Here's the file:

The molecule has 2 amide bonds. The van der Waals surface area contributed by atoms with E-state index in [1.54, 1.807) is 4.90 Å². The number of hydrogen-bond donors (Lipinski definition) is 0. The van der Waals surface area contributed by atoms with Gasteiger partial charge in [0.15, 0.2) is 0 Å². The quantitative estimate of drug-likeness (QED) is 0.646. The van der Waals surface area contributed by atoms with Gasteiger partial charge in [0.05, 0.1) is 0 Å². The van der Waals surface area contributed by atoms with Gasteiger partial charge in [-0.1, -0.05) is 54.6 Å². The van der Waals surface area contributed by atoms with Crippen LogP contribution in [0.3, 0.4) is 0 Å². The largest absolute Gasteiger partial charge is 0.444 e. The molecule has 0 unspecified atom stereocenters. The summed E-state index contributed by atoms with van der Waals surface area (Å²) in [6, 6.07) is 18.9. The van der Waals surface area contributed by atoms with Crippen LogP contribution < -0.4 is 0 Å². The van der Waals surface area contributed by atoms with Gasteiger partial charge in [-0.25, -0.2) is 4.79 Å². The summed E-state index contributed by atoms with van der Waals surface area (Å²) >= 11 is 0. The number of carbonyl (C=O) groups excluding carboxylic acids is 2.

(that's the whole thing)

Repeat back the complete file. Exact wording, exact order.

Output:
The molecule has 2 amide bonds. The van der Waals surface area contributed by atoms with E-state index in [1.54, 1.807) is 4.90 Å². The number of hydrogen-bond donors (Lipinski definition) is 0. The van der Waals surface area contributed by atoms with Gasteiger partial charge in [0.15, 0.2) is 0 Å². The quantitative estimate of drug-likeness (QED) is 0.646. The van der Waals surface area contributed by atoms with Gasteiger partial charge in [0.05, 0.1) is 0 Å². The van der Waals surface area contributed by atoms with Gasteiger partial charge in [-0.1, -0.05) is 54.6 Å². The van der Waals surface area contributed by atoms with Crippen LogP contribution in [0.3, 0.4) is 0 Å². The largest absolute Gasteiger partial charge is 0.444 e. The molecule has 0 unspecified atom stereocenters. The summed E-state index contributed by atoms with van der Waals surface area (Å²) in [6, 6.07) is 18.9. The van der Waals surface area contributed by atoms with Crippen LogP contribution < -0.4 is 0 Å². The van der Waals surface area contributed by atoms with Gasteiger partial charge in [-0.25, -0.2) is 4.79 Å². The summed E-state index contributed by atoms with van der Waals surface area (Å²) >= 11 is 0. The number of carbonyl (C=O) groups excluding carboxylic acids is 2.